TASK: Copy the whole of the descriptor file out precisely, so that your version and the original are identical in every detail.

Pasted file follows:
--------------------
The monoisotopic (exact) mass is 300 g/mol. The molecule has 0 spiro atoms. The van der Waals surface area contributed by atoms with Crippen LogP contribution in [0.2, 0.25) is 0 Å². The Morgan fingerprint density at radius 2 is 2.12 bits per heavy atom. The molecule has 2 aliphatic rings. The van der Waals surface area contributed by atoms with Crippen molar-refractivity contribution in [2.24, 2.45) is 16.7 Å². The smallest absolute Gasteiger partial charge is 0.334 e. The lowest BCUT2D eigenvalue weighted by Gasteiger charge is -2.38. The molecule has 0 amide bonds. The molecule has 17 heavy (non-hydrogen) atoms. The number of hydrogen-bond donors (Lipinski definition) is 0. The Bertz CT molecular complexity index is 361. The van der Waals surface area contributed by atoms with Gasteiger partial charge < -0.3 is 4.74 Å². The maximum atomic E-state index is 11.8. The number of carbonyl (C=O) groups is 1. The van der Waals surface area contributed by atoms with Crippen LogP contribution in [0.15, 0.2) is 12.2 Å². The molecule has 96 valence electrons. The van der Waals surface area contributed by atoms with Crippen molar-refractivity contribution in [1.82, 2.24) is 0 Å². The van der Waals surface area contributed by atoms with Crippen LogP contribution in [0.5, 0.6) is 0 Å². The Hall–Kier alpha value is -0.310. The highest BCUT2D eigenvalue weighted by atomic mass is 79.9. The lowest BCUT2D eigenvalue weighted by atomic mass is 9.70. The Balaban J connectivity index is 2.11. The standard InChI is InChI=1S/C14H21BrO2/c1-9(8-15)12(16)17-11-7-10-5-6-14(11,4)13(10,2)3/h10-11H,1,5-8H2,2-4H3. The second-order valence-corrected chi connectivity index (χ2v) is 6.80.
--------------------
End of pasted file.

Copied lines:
The monoisotopic (exact) mass is 300 g/mol. The molecule has 0 spiro atoms. The van der Waals surface area contributed by atoms with Crippen LogP contribution in [0.2, 0.25) is 0 Å². The Morgan fingerprint density at radius 2 is 2.12 bits per heavy atom. The molecule has 2 aliphatic rings. The van der Waals surface area contributed by atoms with Crippen molar-refractivity contribution in [2.24, 2.45) is 16.7 Å². The smallest absolute Gasteiger partial charge is 0.334 e. The lowest BCUT2D eigenvalue weighted by Gasteiger charge is -2.38. The molecule has 0 amide bonds. The molecule has 17 heavy (non-hydrogen) atoms. The number of hydrogen-bond donors (Lipinski definition) is 0. The Bertz CT molecular complexity index is 361. The van der Waals surface area contributed by atoms with Gasteiger partial charge < -0.3 is 4.74 Å². The maximum atomic E-state index is 11.8. The number of carbonyl (C=O) groups is 1. The van der Waals surface area contributed by atoms with Crippen LogP contribution in [0.15, 0.2) is 12.2 Å². The molecule has 96 valence electrons. The van der Waals surface area contributed by atoms with Crippen molar-refractivity contribution in [1.82, 2.24) is 0 Å². The van der Waals surface area contributed by atoms with Crippen LogP contribution in [0.5, 0.6) is 0 Å². The Hall–Kier alpha value is -0.310. The highest BCUT2D eigenvalue weighted by atomic mass is 79.9. The lowest BCUT2D eigenvalue weighted by atomic mass is 9.70. The Balaban J connectivity index is 2.11. The standard InChI is InChI=1S/C14H21BrO2/c1-9(8-15)12(16)17-11-7-10-5-6-14(11,4)13(10,2)3/h10-11H,1,5-8H2,2-4H3. The second-order valence-corrected chi connectivity index (χ2v) is 6.80.